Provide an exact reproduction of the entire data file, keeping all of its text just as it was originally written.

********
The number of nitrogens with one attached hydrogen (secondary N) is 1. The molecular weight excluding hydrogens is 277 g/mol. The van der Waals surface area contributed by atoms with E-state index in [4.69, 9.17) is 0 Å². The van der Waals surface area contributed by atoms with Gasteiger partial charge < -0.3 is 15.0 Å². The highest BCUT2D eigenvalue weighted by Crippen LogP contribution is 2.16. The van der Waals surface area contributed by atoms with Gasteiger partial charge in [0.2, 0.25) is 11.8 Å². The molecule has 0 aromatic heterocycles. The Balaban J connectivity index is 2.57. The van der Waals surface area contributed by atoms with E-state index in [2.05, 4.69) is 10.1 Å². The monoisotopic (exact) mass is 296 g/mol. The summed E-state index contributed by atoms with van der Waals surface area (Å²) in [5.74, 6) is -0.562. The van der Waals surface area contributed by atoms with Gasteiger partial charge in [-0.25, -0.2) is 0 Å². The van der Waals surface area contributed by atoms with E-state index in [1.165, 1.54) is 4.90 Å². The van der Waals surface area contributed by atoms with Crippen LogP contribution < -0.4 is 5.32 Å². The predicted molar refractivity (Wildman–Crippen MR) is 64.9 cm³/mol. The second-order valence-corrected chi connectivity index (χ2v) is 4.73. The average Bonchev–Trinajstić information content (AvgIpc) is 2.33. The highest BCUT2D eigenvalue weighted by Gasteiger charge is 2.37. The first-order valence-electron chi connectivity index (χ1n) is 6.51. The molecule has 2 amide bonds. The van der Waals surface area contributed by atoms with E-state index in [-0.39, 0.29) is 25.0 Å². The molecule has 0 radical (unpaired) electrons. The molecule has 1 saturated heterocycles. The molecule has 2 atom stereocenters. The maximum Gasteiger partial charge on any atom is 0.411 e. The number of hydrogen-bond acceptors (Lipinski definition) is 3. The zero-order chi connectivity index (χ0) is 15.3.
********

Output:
The number of nitrogens with one attached hydrogen (secondary N) is 1. The molecular weight excluding hydrogens is 277 g/mol. The van der Waals surface area contributed by atoms with E-state index in [4.69, 9.17) is 0 Å². The van der Waals surface area contributed by atoms with Gasteiger partial charge < -0.3 is 15.0 Å². The highest BCUT2D eigenvalue weighted by Crippen LogP contribution is 2.16. The van der Waals surface area contributed by atoms with Gasteiger partial charge in [0.2, 0.25) is 11.8 Å². The molecule has 0 aromatic heterocycles. The Balaban J connectivity index is 2.57. The van der Waals surface area contributed by atoms with E-state index in [2.05, 4.69) is 10.1 Å². The monoisotopic (exact) mass is 296 g/mol. The summed E-state index contributed by atoms with van der Waals surface area (Å²) in [5.74, 6) is -0.562. The van der Waals surface area contributed by atoms with Gasteiger partial charge in [-0.25, -0.2) is 0 Å². The van der Waals surface area contributed by atoms with E-state index in [1.165, 1.54) is 4.90 Å². The van der Waals surface area contributed by atoms with Crippen LogP contribution < -0.4 is 5.32 Å². The predicted molar refractivity (Wildman–Crippen MR) is 64.9 cm³/mol. The second-order valence-corrected chi connectivity index (χ2v) is 4.73. The average Bonchev–Trinajstić information content (AvgIpc) is 2.33. The highest BCUT2D eigenvalue weighted by Gasteiger charge is 2.37. The first-order valence-electron chi connectivity index (χ1n) is 6.51. The molecule has 2 amide bonds. The van der Waals surface area contributed by atoms with E-state index in [-0.39, 0.29) is 25.0 Å². The molecule has 0 radical (unpaired) electrons. The molecule has 1 saturated heterocycles. The molecule has 2 atom stereocenters. The maximum Gasteiger partial charge on any atom is 0.411 e. The number of hydrogen-bond acceptors (Lipinski definition) is 3. The zero-order chi connectivity index (χ0) is 15.3.